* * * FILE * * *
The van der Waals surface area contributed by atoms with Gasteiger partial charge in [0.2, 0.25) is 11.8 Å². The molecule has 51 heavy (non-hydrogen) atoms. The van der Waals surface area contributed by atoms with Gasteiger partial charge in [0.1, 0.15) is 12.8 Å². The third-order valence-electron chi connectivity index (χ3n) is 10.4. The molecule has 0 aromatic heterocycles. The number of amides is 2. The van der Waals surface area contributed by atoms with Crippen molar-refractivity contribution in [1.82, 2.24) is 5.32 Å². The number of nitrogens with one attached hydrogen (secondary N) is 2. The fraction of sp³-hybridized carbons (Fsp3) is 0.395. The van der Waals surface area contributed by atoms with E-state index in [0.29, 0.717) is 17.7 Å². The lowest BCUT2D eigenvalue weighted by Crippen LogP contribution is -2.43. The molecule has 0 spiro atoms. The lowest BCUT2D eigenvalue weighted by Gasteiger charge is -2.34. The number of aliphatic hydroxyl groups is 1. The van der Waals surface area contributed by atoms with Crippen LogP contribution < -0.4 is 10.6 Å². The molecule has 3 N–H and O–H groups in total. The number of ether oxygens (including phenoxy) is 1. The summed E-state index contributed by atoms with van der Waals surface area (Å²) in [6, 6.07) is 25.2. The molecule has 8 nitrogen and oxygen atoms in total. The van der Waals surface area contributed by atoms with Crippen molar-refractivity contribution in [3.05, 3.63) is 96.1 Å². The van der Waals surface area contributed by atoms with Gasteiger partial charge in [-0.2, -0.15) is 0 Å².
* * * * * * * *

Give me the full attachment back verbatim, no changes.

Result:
The van der Waals surface area contributed by atoms with Gasteiger partial charge in [0.2, 0.25) is 11.8 Å². The molecule has 51 heavy (non-hydrogen) atoms. The van der Waals surface area contributed by atoms with Gasteiger partial charge in [0.1, 0.15) is 12.8 Å². The third-order valence-electron chi connectivity index (χ3n) is 10.4. The molecule has 0 aromatic heterocycles. The number of amides is 2. The van der Waals surface area contributed by atoms with Crippen molar-refractivity contribution in [1.82, 2.24) is 5.32 Å². The number of nitrogens with one attached hydrogen (secondary N) is 2. The fraction of sp³-hybridized carbons (Fsp3) is 0.395. The van der Waals surface area contributed by atoms with E-state index in [0.29, 0.717) is 17.7 Å². The lowest BCUT2D eigenvalue weighted by Crippen LogP contribution is -2.43. The molecule has 0 spiro atoms. The lowest BCUT2D eigenvalue weighted by Gasteiger charge is -2.34. The number of aliphatic hydroxyl groups is 1. The van der Waals surface area contributed by atoms with Crippen LogP contribution < -0.4 is 10.6 Å². The molecule has 3 N–H and O–H groups in total. The number of ether oxygens (including phenoxy) is 1. The summed E-state index contributed by atoms with van der Waals surface area (Å²) in [6, 6.07) is 25.2. The molecule has 8 nitrogen and oxygen atoms in total. The van der Waals surface area contributed by atoms with Crippen molar-refractivity contribution in [3.05, 3.63) is 96.1 Å². The van der Waals surface area contributed by atoms with Gasteiger partial charge in [-0.2, -0.15) is 0 Å².